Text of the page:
3. Actually, marketing is very easy to measure if you know how and are willing to invest in the tools to measure it. For example, you can measure a branding campaign by conducting a survey before, during, and after the campaign. Lead generation campaigns are easy (assume that all leads from a show are qualified, count # of leads). It's up to the sales team to come up with a model for determining if the ratio of conversion from lead to oppty makes sense. Obviously, the web makes it easy to start putting metrics in place, such as click-throughs, actions, etc. All of this stuff is v. easy to do, but a lot of marketing people don't do it, mostly because they are afraid they will be clubbed for it. Biggest thing is to put in a culture of *doing* the metric so as to get a baseline before you start using the metric as a club. You then incent people for changing the metric, not the metric value itself. e.g. let's say you get 10K hits to the site. You establish targets for % changes to the site each month. Same for things like cost per lead. A lot of marketing people don't do this, but then again, a lot of devs don't want to learn unit tests. Just a matter of training and expectations.
  4. 8. Unlike mediocre programmers, mediocre marketers occasionally get lucky. When they do, they end up with a success they can brag about for a generation. But that doesn't mean they know how to do it again.
    Hrm. I can think of more than a few examples of where mediocre programmers got a good repution for a bad piece of work that was sold right. Both in the public sphere as in the corporate environment.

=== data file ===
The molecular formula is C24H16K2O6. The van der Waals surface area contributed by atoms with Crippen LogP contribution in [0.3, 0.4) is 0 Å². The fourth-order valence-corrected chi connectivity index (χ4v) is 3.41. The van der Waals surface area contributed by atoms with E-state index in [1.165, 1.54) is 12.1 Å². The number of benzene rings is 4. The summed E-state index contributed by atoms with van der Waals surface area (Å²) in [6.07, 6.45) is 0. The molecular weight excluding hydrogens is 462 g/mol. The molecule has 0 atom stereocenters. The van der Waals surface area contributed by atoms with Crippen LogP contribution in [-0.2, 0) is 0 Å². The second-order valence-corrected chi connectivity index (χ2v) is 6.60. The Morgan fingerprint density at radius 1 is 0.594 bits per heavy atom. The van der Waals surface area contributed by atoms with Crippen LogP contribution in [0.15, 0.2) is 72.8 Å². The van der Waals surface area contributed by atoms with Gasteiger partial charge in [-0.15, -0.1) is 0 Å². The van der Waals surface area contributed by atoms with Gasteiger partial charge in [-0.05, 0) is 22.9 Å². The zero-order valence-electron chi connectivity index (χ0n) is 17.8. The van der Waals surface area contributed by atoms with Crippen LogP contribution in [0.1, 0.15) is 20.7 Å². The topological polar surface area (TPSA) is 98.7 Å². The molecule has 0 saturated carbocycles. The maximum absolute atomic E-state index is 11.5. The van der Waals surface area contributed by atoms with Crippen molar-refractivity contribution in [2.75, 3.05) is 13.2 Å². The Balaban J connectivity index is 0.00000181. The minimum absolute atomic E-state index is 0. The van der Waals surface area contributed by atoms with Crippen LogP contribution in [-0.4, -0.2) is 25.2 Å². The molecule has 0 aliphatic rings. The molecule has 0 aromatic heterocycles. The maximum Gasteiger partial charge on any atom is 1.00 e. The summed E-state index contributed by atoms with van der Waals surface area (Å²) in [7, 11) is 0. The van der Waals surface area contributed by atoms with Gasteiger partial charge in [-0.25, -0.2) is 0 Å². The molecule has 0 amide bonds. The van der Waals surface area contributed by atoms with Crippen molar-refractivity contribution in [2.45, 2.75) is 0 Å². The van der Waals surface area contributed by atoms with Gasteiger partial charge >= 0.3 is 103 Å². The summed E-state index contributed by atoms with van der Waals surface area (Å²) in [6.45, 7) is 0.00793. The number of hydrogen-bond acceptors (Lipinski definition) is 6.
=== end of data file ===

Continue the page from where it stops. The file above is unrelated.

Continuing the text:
5. Dilbert Says it All[ Go to top ]

    Dilbert Sums up the Marketing - Technology relationship perfectly. "Our product is Beige. It uses Electricty". Paul, Technology in Plain English
  6. Marketing is not rational. Programming is. Works the same way every time. Marketing doesn't, almost in a Heisenbergian way. If it worked before, it probably won't work again.
    Where are all these programmers that write software that works the same way every time?
  7. Where are all these programmers that write software that works the same way every time?
    Very nice catch! Send them here, I need one, too.
  8. Marketing is not rational. Programming is. Works the same way every time. Marketing doesn't, almost in a Heisenbergian way. If it worked before, it probably won't work again.


    Where are all these programmers that write software that works the same way every time?
    Precisely. Seth seems to know eveything about marketing, but he doesn't know that: 1) Programmers and programs are two diferent things. Programs work the same way every time they have the same inputs, programmers don't 3) Sometimes programming is like that. Programming is more like new product development than anything else. See "Agile Software Development with Scrum" from Ken Schwaber and Mike Beedle 6) Agreed. 10) Imagine the workd without computers, software, programs
  9. Programs work the same way every time they have the same inputs